Evolutionists continually point to “transitional forms”. There are presumed transitional fish/mammals, land/birds, and even predecessors of humans. The transitional forms pointed to in the fossil record have aspects of both species that they bridge in the assumed evolutionary process. And those transitional forms aren’t alive now. So the assumption is that the evolutionary process continued past that intermediate form as time progressed.
We look around and see a remarkable variation in life today. If God did create the life forms, He obviously likes variety. He has formed species with about every type of limbs imaginable — fins, paws, hand, wings. These limbs give the creature mobility.
There is a supposed transitional form in the fossil record that appears to be part fish and part mammal, with limbs that work in the in-between world near the sea. Since they have aspects of both land and see creatures, they are thought to have bridged between. Now, what if these were simply another variety that God created for the environment at the time? Such as the dinosaurs. The species are extinct, but at the time they existed they had a rational place in the world at that time.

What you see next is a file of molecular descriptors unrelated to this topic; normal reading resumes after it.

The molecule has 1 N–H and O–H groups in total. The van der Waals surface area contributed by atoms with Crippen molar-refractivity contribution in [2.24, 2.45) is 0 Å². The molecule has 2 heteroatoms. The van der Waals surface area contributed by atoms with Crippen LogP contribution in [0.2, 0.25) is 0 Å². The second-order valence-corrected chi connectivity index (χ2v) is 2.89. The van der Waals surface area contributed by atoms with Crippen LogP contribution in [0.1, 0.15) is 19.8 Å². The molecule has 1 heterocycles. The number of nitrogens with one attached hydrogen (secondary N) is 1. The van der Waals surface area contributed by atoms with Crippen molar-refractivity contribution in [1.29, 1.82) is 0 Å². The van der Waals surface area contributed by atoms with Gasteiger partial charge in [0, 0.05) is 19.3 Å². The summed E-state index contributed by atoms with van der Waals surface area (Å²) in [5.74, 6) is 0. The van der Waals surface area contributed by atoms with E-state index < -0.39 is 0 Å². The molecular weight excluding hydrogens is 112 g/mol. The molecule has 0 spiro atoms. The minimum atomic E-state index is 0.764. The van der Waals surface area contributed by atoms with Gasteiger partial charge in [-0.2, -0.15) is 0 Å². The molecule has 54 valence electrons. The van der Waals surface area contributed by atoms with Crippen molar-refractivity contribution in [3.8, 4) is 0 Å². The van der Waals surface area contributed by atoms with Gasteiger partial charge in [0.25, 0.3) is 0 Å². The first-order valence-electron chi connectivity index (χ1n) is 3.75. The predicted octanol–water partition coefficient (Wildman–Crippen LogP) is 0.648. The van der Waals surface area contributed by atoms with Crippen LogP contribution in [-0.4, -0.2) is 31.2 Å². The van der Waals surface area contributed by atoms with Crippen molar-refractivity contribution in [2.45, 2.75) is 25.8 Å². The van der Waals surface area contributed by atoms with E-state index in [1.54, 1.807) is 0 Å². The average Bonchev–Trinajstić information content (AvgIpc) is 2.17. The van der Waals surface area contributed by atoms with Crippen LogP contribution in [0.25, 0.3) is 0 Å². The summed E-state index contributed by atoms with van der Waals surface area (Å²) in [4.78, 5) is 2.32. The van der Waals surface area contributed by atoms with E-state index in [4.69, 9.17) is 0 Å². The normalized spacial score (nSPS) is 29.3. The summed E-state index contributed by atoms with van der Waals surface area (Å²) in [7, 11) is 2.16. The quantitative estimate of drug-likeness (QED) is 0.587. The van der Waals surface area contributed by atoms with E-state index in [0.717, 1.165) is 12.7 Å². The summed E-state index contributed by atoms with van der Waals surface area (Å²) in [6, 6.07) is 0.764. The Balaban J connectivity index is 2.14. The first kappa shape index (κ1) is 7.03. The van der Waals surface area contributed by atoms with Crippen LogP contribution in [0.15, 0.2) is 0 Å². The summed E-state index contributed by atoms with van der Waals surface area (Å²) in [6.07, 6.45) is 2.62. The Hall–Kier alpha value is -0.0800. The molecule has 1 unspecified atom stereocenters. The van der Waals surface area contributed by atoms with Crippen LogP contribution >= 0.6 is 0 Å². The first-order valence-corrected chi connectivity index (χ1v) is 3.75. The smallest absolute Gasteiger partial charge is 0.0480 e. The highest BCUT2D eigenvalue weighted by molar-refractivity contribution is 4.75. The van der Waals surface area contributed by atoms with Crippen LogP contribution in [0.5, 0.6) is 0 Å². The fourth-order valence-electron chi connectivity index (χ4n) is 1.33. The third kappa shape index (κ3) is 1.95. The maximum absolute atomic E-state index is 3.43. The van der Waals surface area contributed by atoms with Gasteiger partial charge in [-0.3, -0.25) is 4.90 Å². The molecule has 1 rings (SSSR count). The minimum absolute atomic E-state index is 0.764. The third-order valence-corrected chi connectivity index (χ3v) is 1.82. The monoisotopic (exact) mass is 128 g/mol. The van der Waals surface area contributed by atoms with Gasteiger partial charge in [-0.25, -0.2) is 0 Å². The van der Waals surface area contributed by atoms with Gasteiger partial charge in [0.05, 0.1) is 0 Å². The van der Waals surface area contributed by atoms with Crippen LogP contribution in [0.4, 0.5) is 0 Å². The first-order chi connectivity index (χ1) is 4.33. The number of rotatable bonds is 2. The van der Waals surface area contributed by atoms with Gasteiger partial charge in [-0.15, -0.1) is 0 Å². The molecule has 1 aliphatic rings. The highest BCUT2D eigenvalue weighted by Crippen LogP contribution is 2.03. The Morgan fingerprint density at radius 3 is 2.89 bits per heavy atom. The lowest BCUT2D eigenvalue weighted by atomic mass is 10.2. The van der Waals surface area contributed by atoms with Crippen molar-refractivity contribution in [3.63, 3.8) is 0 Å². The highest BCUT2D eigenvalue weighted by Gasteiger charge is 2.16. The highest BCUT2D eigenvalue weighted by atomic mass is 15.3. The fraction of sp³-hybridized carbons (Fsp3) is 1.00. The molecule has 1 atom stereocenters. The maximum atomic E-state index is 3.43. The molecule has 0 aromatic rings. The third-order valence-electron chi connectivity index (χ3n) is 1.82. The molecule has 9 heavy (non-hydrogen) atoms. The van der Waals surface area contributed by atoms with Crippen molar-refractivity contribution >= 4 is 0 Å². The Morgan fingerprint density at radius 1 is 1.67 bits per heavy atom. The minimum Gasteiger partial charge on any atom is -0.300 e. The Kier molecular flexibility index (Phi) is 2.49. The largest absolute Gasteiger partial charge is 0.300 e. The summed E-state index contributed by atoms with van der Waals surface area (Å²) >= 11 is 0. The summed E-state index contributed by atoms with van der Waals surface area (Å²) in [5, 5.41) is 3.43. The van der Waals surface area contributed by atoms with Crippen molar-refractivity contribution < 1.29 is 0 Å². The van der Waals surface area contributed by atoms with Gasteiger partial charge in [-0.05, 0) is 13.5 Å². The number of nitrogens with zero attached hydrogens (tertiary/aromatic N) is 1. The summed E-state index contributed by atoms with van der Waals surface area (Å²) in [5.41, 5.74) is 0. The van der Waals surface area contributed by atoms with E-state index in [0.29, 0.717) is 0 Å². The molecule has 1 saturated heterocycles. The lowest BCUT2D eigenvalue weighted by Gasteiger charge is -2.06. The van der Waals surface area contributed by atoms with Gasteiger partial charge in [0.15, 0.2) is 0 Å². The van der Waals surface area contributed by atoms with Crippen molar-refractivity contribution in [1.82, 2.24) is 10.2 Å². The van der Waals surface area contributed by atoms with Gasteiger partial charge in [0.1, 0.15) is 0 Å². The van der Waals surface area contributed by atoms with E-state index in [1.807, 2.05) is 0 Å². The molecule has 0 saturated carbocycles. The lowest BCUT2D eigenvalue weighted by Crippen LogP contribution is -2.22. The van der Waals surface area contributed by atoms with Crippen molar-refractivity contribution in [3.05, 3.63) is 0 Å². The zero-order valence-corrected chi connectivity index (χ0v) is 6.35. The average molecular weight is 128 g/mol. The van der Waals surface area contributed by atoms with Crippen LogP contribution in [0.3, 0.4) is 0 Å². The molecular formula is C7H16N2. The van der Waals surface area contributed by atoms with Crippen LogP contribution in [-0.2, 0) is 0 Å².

It makes just as much sense for these “transitional” creatures to have just been other species that didn’t survive over time as it is to assume that evolution stepped them into the new creature. For evolution to drive a creature towards becoming a different sort of creature in stages sounds very much like a planned, engineered process with a goal in mind, rather than a random set of processes which has no plan or goal. But if God created all sorts of varieties for His pleasure, any species was an end unto itself.
Assumptions drive us off the tracks when trying to pursue truth, unless we are willing to challenge them when they don’t quite fit the evidence. The fossil record shows many “transitional forms” to have existed at the wrong time to be part of a progression. But to consider that they may be direct creations doesn’t fit the evolutionary narrative.
Be careful of assumptions! They are subtle, but not necessarily correct.